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Topic: Afghan Security Forces

101st Airborne Division “Rakkasan” nurse saves Afghan Soldier’s life

 

Written by Capt. Patrick Morgan
3rd Brigade Combat Team, 101st Airborne Division

RakkasanFort Campbell KY, 101st Airborne Division

Kandahar Province, Afghanistan – A 3rd Brigade Combat Team, 101st Airborne Division nurse deployed in support of Operation Freedom’s Sentinel saved the life of an Afghan National Defense Security Force member Saturday.

Captain Christine Kampas, a medical adviser, saved the Afghan by conducting CPR on him after he went into respiratory failure while being transported from an Afghan medical facility to a NATO military medical facility at Kandahar Airfield.

Captain Christine Kampas, a nurse assigned to 3rd Brigade Combat Team, 101st Airborne Division, deployed in support of Train, Advise and Assist Command - South, performed life-saving measures to resuscitate an Afghan Defense Security Forces member January 7th. Kampas is currently serving as a medical adviser to the Afghan National Defense Security Forces headquartered in Kandahar Province, Afghanistan. (Captain Christine Kampas, 3rd Brigade Combat Team)

Captain Christine Kampas, a nurse assigned to 3rd Brigade Combat Team, 101st Airborne Division, deployed in support of Train, Advise and Assist Command – South, performed life-saving measures to resuscitate an Afghan Defense Security Forces member January 7th. Kampas is currently serving as a medical adviser to the Afghan National Defense Security Forces headquartered in Kandahar Province, Afghanistan. (Captain Christine Kampas, 3rd Brigade Combat Team)

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Fort Campbell 33rd Cavalry Regiment Scouts scale Afghan mountains to disrupt insurgents

 

Written by U.S. Army Spc. Brian Smith-Dutton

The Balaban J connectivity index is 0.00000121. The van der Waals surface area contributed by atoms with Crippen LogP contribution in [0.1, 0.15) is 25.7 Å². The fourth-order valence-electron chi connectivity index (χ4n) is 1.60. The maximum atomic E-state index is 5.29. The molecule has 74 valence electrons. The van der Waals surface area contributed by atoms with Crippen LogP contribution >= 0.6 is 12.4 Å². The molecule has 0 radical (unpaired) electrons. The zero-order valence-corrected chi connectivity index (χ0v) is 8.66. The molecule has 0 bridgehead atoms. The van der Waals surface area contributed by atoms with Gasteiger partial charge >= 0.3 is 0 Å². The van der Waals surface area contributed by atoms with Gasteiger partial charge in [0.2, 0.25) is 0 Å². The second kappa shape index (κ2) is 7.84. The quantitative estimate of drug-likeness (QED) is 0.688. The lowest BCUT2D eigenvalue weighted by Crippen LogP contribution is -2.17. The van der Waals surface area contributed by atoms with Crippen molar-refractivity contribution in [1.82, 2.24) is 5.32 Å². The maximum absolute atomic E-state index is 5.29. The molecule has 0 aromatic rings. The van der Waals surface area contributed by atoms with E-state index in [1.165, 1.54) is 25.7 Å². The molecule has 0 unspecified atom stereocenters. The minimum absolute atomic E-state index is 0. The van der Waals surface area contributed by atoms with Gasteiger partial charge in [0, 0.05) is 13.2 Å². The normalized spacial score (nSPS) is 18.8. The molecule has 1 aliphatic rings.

3rd Brigade Combat Team, 101st Airborne Division PAO

RakkasanFort Campbell KY, 101st Airborne Division

Khowst Province, Afghanistan – Soldiers assigned to Troop B, 1st Squadron, 33rd Cavalry Regiment, 3rd Brigade Combat Team “Rakkasans,” 101st Airborne Division (Air Assault), conducted a dismounted patrol in support of Operation Enduring Freedom in order to disrupt possible insurgent activity in Musa Khel District, Afghanistan, March 6th.

Soldiers assigned to Blue Platoon, Troop B, 1st Squadron, 33rd Cavalry Regiment, 3rd Brigade Combat Team “Rakkasans,” 101st Airborne Division (Air Assault), discuss possible movement routes through the mountainous terrain before a patrol in Musa Khel District, Afghanistan, March 6, 2013. Soldiers conducted a 12-mile dismounted patrol in order to reach a village in the valley that is inaccessible by vehicle. (U.S. Army Photo by Spc. Brian Smith-Dutton TF 3/101 Public Affairs)

Soldiers assigned to Blue Platoon, Troop B, 1st Squadron, 33rd Cavalry Regiment, 3rd Brigade Combat Team “Rakkasans,” 101st Airborne Division (Air Assault), discuss possible movement routes through the mountainous terrain before a patrol in Musa Khel District, Afghanistan, March 6, 2013. Soldiers conducted a 12-mile dismounted patrol in order to reach a village in the valley that is inaccessible by vehicle. (U.S. Army Photo by Spc. Brian Smith-Dutton TF 3/101 Public Affairs)

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101st Airborne Division assumes command of Regional Command-East, Afghanistan

 

Headquarters, 101st Airborne Division (Air Assault)

Fort Campbell KY, 101st Airborne DivisionBagram, Afghanistan – The 101st Airborne Division (Air Assault), known famously as the “Screaming Eagles,” assumed responsibility of the combined joint task force in eastern Afghanistan March 14th in a ceremony on Bagram Air Field.

Combined Joint Task Force-101, will operate in Regional Command – East, an area roughly the size of Virginia, which includes 14 provinces and 7.5 million Afghans.

The 1st Infantry Division wrapped up its yearlong deployment and will be heading back to Fort Riley, Kansas.

U.S. Army Maj. Gen. James C. McConville and U.S. Army Command Sgt. Maj. Alonzo J. Smith (forefront), the command team of 101st Airborne Division (Air Assault) and Combined Joint Task Force-101, salute the unit’s flag at a transfer of authority ceremony at Bagram Air Field, Afghanistan, March 14th, 2013. The 101st Airborne Division assumed responsibility of Regional Command-East from the 1st Infantry Division. (U.S. Army photo by Staff Sgt. David J. Overson, 115th Mobile Public Affairs Detachment)